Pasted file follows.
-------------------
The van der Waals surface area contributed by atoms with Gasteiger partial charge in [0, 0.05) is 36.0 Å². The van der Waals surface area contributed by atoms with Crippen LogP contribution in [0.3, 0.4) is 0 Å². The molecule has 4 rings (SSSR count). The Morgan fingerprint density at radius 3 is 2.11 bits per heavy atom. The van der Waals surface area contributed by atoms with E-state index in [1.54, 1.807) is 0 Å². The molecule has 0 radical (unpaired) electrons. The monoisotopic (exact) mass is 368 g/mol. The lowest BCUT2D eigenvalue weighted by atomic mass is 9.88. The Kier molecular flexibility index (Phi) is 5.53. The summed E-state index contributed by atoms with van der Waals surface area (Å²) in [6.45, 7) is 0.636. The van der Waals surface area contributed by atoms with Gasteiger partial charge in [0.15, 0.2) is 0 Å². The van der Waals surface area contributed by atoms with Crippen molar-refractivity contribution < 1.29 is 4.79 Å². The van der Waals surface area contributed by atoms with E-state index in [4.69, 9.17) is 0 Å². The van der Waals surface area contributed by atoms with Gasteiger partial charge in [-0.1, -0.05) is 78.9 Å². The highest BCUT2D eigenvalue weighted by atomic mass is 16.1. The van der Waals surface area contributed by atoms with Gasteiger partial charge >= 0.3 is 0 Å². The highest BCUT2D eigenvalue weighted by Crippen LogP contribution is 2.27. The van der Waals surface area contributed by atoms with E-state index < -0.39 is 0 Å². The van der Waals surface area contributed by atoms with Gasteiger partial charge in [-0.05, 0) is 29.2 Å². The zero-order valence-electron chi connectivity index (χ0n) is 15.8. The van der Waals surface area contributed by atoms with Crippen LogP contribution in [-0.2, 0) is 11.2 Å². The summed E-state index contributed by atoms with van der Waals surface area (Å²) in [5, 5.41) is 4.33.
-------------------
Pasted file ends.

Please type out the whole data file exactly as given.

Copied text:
The van der Waals surface area contributed by atoms with Gasteiger partial charge in [0, 0.05) is 36.0 Å². The van der Waals surface area contributed by atoms with Crippen LogP contribution in [0.3, 0.4) is 0 Å². The molecule has 4 rings (SSSR count). The Morgan fingerprint density at radius 3 is 2.11 bits per heavy atom. The van der Waals surface area contributed by atoms with E-state index in [1.54, 1.807) is 0 Å². The molecule has 0 radical (unpaired) electrons. The monoisotopic (exact) mass is 368 g/mol. The lowest BCUT2D eigenvalue weighted by atomic mass is 9.88. The Kier molecular flexibility index (Phi) is 5.53. The summed E-state index contributed by atoms with van der Waals surface area (Å²) in [6.45, 7) is 0.636. The van der Waals surface area contributed by atoms with Gasteiger partial charge in [0.15, 0.2) is 0 Å². The van der Waals surface area contributed by atoms with Crippen molar-refractivity contribution < 1.29 is 4.79 Å². The van der Waals surface area contributed by atoms with E-state index in [4.69, 9.17) is 0 Å². The van der Waals surface area contributed by atoms with Gasteiger partial charge in [-0.1, -0.05) is 78.9 Å². The highest BCUT2D eigenvalue weighted by atomic mass is 16.1. The van der Waals surface area contributed by atoms with Gasteiger partial charge >= 0.3 is 0 Å². The highest BCUT2D eigenvalue weighted by Crippen LogP contribution is 2.27. The van der Waals surface area contributed by atoms with E-state index < -0.39 is 0 Å². The van der Waals surface area contributed by atoms with Gasteiger partial charge in [-0.05, 0) is 29.2 Å². The zero-order valence-electron chi connectivity index (χ0n) is 15.8. The van der Waals surface area contributed by atoms with Crippen LogP contribution in [-0.2, 0) is 11.2 Å². The summed E-state index contributed by atoms with van der Waals surface area (Å²) in [5, 5.41) is 4.33.